Scientists develop unique method to deliver cancer vaccines

Scientists develop unique method to deliver cancer vaccines

Cancer vaccines have recently emerged as a promising approach for killing tumor cells before they spread. But so far, most clinical candidates haven't worked that well. Now, scientists have developed a new way to deliver vaccines that successfully stifled tumor growth when tested in laboratory mice. [More]
Salk researchers receive BRAIN Initiative funding

Salk researchers receive BRAIN Initiative funding

Joseph Ecker, a Salk professor and Howard Hughes Medical Institute investigator, and Margarita Behrens, Salk staff scientist, have been named recipients in the 2014 round of grants from the National Institutes of Health (NIH) through the BRAIN (Brain Research through Advancing Innovative Neurotechnologies) Initiative for leading-edge work in neuroscience. [More]
UMD gets NIH grant to study how neurons process sensory information

UMD gets NIH grant to study how neurons process sensory information

A University of Maryland-led research team has been awarded a three-year $1.7 million grant from the National Institutes of Health (NIH) to develop new imaging technologies and data analysis techniques that will further our understanding of how large networks of neurons in the brain interact to process sensory information. [More]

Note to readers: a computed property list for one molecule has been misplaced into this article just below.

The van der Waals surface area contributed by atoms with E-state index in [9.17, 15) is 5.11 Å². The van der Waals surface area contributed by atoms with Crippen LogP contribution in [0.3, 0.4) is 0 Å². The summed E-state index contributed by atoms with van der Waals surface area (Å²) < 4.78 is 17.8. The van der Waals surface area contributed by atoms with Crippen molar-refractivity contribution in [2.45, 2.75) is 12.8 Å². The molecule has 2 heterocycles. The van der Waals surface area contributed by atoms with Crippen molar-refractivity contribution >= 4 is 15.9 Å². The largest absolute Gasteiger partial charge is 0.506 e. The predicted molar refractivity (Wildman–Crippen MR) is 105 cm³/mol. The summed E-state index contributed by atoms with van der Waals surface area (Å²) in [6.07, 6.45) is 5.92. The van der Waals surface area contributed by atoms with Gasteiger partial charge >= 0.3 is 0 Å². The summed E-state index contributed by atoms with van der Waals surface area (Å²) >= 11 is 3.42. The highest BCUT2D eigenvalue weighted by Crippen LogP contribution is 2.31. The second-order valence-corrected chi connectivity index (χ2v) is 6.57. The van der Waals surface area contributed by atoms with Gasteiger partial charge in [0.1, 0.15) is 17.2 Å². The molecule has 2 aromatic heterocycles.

Study shows healthy fat in olive oil may revive a failing heart

Study shows healthy fat in olive oil may revive a failing heart

Oleate, a common dietary fat found in olive oil, restored proper metabolism of fuel in heart cells in an animal model of heart failure. [More]
Virginia Tech professor wins Paul L. Busch Award for outstanding work in water quality research

Virginia Tech professor wins Paul L. Busch Award for outstanding work in water quality research

Amy Pruden, professor of civil and environmental engineering at Virginia Tech, is the 2014 recipient of the Paul L. Busch Award, including a $100,000 research grant. [More]